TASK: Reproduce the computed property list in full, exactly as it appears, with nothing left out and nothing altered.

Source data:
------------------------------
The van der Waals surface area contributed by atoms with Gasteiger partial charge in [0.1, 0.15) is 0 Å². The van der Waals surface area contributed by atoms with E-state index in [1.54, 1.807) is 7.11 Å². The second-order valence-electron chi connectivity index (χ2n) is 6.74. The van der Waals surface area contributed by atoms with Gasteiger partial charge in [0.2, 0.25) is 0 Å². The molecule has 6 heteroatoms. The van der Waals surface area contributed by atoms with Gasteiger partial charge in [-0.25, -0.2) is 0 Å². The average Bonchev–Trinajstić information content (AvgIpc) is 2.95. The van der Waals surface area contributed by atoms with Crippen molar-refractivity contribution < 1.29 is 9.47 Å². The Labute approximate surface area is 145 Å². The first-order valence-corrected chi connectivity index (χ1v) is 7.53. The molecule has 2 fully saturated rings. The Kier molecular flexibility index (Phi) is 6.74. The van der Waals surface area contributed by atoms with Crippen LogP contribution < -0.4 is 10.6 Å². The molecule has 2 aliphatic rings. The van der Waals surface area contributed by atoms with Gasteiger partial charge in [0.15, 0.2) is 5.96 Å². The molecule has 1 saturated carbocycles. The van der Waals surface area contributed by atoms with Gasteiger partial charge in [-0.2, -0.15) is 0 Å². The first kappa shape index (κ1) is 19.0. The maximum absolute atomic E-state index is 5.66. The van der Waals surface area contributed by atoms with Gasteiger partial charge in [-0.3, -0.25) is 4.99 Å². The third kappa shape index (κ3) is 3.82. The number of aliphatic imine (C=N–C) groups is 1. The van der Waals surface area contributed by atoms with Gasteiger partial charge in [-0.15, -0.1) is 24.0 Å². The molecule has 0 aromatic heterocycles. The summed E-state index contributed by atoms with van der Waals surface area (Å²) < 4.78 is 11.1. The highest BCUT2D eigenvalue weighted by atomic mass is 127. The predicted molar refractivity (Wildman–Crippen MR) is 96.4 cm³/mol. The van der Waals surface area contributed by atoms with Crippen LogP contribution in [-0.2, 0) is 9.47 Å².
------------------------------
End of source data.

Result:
The van der Waals surface area contributed by atoms with Gasteiger partial charge in [0.1, 0.15) is 0 Å². The van der Waals surface area contributed by atoms with E-state index in [1.54, 1.807) is 7.11 Å². The second-order valence-electron chi connectivity index (χ2n) is 6.74. The van der Waals surface area contributed by atoms with Gasteiger partial charge in [0.2, 0.25) is 0 Å². The molecule has 6 heteroatoms. The van der Waals surface area contributed by atoms with Gasteiger partial charge in [-0.25, -0.2) is 0 Å². The average Bonchev–Trinajstić information content (AvgIpc) is 2.95. The van der Waals surface area contributed by atoms with Crippen molar-refractivity contribution < 1.29 is 9.47 Å². The Labute approximate surface area is 145 Å². The first-order valence-corrected chi connectivity index (χ1v) is 7.53. The molecule has 2 fully saturated rings. The Kier molecular flexibility index (Phi) is 6.74. The van der Waals surface area contributed by atoms with Crippen LogP contribution < -0.4 is 10.6 Å². The molecule has 2 aliphatic rings. The van der Waals surface area contributed by atoms with Gasteiger partial charge in [0.15, 0.2) is 5.96 Å². The molecule has 1 saturated carbocycles. The van der Waals surface area contributed by atoms with Gasteiger partial charge in [-0.2, -0.15) is 0 Å². The first kappa shape index (κ1) is 19.0. The maximum absolute atomic E-state index is 5.66. The van der Waals surface area contributed by atoms with Gasteiger partial charge in [-0.3, -0.25) is 4.99 Å². The third kappa shape index (κ3) is 3.82. The number of aliphatic imine (C=N–C) groups is 1. The van der Waals surface area contributed by atoms with Gasteiger partial charge in [-0.15, -0.1) is 24.0 Å². The molecule has 0 aromatic heterocycles. The summed E-state index contributed by atoms with van der Waals surface area (Å²) < 4.78 is 11.1. The highest BCUT2D eigenvalue weighted by atomic mass is 127. The predicted molar refractivity (Wildman–Crippen MR) is 96.4 cm³/mol. The van der Waals surface area contributed by atoms with Crippen LogP contribution in [-0.2, 0) is 9.47 Å².